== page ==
OpenID vs SSL/TLS client certificates
Richard 'toast' Russo
russor at msoe.edu
Mon Jul 18 22:14:53 PDT 2005
--- Daniel Patterson <danpat at danpat.net> wrote:
> Hello all,
> Can someone explain the advantages of OpenID over using
> something like X.509 client certificates? Perhaps I'm
> not understanding the implications of OpenID, but I'm
> not quite seeing what new thing it does.
> Given that there is a massive deployment of SSL-capable
> clients (including non AJAX clients), wouldn't it make
> more sense to push that technology (assuming that OpenID
> can't do extra magic, please, correct me if I'm wrong)?
> If a user publishes an X.509 self-signed certificate at a
> URL controlled by them, and asserts that URL as their
> ID (i.e. very similar to what OpenID is doing), then
> they can prove ownership of that URL by establishing
> an SSL connection using the corresponding private key
> for that certificate. Heck, the private key could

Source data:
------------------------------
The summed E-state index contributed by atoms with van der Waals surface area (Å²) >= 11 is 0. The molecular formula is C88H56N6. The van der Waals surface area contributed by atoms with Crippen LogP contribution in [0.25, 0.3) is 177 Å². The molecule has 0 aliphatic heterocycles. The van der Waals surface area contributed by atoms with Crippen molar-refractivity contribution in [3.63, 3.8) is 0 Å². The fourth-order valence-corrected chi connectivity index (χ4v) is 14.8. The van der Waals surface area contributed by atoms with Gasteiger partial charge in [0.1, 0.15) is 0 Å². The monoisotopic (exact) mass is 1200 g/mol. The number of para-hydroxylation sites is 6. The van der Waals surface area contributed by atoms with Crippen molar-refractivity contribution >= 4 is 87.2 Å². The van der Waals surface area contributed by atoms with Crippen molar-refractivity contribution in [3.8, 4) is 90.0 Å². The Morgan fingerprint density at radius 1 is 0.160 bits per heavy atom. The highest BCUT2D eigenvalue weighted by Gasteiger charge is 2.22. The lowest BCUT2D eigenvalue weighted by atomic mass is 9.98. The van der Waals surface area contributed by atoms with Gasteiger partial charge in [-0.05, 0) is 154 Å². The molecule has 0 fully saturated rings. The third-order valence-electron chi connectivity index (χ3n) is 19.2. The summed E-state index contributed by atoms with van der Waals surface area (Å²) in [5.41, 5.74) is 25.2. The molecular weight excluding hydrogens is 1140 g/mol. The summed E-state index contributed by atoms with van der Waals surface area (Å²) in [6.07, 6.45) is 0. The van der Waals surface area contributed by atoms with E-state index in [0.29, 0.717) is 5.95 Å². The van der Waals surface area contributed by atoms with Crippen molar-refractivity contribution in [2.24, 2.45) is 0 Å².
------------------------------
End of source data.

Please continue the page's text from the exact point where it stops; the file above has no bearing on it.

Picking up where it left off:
> include the URL that the self-signed public certificate
> is posted to, and the user wouldn't even need to supply
> anything. Most modern browsers include a GUI for
> selecting which private key to use that they present when
> they come across an SSL enabled site that requires a client
> certificate, and there are multiple to choose from.
> The only piece I can see missing from the SSL puzzle is
> a tool that makes it easy for people to create, sign
> and publish X.509 certificates (there seems to be this
> impression that certificates have to be issued by
> trusted authorities, which they don't).
This is the primary piece that's missing. X.509 certs have been
around for ages, but nobody has created something that's easy to use
as an end user, identity issuer, and identity consumer. Also, SSL is
out of reach for many small sites.
OpenID is pretty darn easy for an end user, not too bad for an
identity consumer, and not that hard for identity issuers either.
More information about the yadis